After paying $5 for a small bag of red onions, all I could think about was, “I can’t wait to start my garden!”
(butterfly pollinating our cherry tree)
A garden not only provides a large family with a bountiful harvest of fresh fruits and veggies, but it does wonders for saving a large amount of money. Over the winter, I experimented with winter gardening and was pleased to find out that it was not as difficult as I thought it was going to be. No, we weren’t by any means living off our winter garden, but I was pleased that my plants didn’t freeze or die. I was encouraged that it is indeed possible to grow food in the winter. We ate some of our broccoli and I harvested a very small cabbage of which I was very proud of. Most importantly, I learned a great deal of what to do and what not to do. It was a nice start. However, this spring and summer, I am getting serious about big time gardening. It is becoming a necessary part of life!
In a few days, I have finished off that $5 worth of onions. It takes no time at all to plow through the produce. I don’t skimp on produce because I believe that it is vital for keeping my children healthy. Yet, at the same time, the amount of produce this family can use is astonishing and if I were purchasing it via the grocery store on a regular basis, it is foolishly expensive!
The benefits of a productive garden:
- Lots of vegetables and fruits available to you at home, not shipped from China or travel over many miles…
- Nutrient dense foods.
- Because of the bounty of fruits and vegetables, I will utilize more of these healthy foods in our diet. If the produce is around, I can use it. This adds huge health benefits.
- Huge savings on the grocery bill. Even a small garden can save a lot of money. I cringe at paying $2 for a head of lettuce when I know how easy and inexpensive they are to grow.
- Having food that is without harmful pesticides.
- Protecting your family from GM (genetically modified) foods that are greatly increasing in the market. Labeling of these genetically modified foods is also not mandatory so in many cases we do not even know what has been altered. In the coming years the GM issue will only become a bigger issue and the importance of pure, heirloom or non-hybrid seeds will become even greater.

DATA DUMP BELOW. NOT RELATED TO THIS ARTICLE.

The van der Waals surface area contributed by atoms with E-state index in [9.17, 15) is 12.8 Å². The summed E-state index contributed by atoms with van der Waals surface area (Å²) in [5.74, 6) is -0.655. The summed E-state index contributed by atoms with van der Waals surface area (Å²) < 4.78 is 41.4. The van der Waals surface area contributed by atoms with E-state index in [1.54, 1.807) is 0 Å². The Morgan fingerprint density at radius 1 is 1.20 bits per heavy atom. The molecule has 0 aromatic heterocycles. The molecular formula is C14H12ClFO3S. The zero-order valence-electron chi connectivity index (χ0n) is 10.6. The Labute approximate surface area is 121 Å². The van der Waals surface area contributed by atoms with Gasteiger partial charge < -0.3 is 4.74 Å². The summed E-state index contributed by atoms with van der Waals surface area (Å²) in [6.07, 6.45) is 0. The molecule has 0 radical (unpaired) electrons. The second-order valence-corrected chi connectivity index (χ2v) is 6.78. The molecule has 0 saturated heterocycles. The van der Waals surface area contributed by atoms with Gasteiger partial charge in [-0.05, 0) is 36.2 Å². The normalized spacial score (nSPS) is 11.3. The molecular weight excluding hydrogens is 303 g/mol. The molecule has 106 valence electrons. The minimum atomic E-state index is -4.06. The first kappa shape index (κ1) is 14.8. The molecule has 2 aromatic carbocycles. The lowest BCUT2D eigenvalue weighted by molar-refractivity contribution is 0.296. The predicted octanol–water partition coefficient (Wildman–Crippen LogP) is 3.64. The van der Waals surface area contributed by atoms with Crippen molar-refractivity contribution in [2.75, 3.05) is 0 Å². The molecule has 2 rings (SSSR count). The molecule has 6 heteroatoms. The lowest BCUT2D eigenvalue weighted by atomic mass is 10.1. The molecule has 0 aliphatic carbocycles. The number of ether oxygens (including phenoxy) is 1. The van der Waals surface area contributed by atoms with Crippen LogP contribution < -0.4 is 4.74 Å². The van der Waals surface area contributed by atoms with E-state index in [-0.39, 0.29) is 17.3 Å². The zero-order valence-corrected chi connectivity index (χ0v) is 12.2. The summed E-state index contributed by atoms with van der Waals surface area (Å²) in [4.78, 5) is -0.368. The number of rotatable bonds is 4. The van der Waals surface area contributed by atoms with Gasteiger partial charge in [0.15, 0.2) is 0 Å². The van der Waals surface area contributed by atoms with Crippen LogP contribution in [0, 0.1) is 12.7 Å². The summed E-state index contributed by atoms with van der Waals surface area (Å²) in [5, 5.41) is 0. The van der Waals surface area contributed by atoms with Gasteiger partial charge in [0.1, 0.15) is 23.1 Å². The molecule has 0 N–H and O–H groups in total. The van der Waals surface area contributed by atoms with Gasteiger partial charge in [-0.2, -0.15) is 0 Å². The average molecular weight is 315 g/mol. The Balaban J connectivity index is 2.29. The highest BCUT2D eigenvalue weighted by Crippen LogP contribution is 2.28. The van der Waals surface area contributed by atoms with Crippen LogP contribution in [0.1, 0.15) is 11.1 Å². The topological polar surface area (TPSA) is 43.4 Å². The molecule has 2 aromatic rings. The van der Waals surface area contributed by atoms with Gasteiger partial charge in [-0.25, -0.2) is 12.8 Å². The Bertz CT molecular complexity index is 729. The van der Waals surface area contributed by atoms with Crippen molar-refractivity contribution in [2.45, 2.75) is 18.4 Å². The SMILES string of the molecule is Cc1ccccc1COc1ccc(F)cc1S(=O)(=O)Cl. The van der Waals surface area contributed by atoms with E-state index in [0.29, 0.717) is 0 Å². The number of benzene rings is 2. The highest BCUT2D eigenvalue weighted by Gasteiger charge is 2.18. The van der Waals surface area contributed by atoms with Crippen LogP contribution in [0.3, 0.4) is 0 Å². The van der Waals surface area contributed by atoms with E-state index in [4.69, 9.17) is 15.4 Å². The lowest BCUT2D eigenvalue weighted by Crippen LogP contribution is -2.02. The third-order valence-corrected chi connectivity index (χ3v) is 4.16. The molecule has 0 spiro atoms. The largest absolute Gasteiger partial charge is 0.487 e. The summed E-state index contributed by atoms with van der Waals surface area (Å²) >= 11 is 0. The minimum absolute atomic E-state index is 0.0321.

- Work – The work and labor of producing food is a greatly rewarding experience. This is the deterrent for many…the work and time involved. It does take work and time. God put Adam and Eve in a garden to take dominion and rule over it and to work. We need to embrace our work and expect some things to just be….hard work. Work is good.
- As home schoolers, we use the garden, as we use many things, to expose our children to real life. Many times “education” is so sterile and useless. Because we are whole life homeschoolers, we use life as the school room and utilize every opportunity we have available for a learning experience. I heard my 6 year old tell his 4 year old brother, “Come on, let’s leave the bees alone, they’re not done pollinating.” So while my kids may be working with me in the garden during “school hours”, we count that work and learning far more beneficial to them than learning about a garden from a workbook in a fluorescent lit classroom with 30 other foolish peers.
Garden Starting Tips:
- I highly recommend checking out the book Lasagna Gardening by Patricia Lanza
- Use non-hybrid seeds.
- Try gardening in large planter pots if you are limited on space.
- Try culinary herbs. I grew a pot full of chives and it lasted for 4 years until my cats dug it up recently. Chives repel pests and they will come back for years, so they are low maintenance.
(pictured above are some of my seed trays — I have various herbs, squash, cucumber, lettuce and brussel sprouts. I just purchased a large amount of heirloom seeds that are awaiting my attention.)